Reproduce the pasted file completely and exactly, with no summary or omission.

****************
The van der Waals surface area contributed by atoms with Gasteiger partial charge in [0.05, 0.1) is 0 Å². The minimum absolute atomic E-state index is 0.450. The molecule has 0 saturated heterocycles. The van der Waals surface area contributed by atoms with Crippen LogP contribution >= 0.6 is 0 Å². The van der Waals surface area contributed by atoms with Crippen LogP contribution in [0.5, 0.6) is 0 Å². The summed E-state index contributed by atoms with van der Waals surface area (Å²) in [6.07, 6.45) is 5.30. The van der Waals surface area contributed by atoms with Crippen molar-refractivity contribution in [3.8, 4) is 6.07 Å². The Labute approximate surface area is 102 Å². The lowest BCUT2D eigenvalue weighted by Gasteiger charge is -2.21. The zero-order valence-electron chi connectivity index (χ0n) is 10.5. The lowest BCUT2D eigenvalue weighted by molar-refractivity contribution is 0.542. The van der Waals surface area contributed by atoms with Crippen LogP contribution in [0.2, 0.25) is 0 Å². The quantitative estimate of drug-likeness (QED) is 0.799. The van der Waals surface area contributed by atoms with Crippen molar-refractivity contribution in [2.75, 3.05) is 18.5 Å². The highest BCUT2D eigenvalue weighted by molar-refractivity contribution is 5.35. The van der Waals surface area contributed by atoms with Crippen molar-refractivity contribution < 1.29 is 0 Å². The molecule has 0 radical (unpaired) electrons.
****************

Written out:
The van der Waals surface area contributed by atoms with Gasteiger partial charge in [0.05, 0.1) is 0 Å². The minimum absolute atomic E-state index is 0.450. The molecule has 0 saturated heterocycles. The van der Waals surface area contributed by atoms with Crippen LogP contribution >= 0.6 is 0 Å². The van der Waals surface area contributed by atoms with Crippen LogP contribution in [0.5, 0.6) is 0 Å². The summed E-state index contributed by atoms with van der Waals surface area (Å²) in [6.07, 6.45) is 5.30. The van der Waals surface area contributed by atoms with Crippen molar-refractivity contribution in [3.8, 4) is 6.07 Å². The Labute approximate surface area is 102 Å². The lowest BCUT2D eigenvalue weighted by Gasteiger charge is -2.21. The zero-order valence-electron chi connectivity index (χ0n) is 10.5. The lowest BCUT2D eigenvalue weighted by molar-refractivity contribution is 0.542. The van der Waals surface area contributed by atoms with Crippen LogP contribution in [0.2, 0.25) is 0 Å². The quantitative estimate of drug-likeness (QED) is 0.799. The van der Waals surface area contributed by atoms with Crippen molar-refractivity contribution in [2.75, 3.05) is 18.5 Å². The highest BCUT2D eigenvalue weighted by molar-refractivity contribution is 5.35. The van der Waals surface area contributed by atoms with Crippen molar-refractivity contribution < 1.29 is 0 Å². The molecule has 0 radical (unpaired) electrons.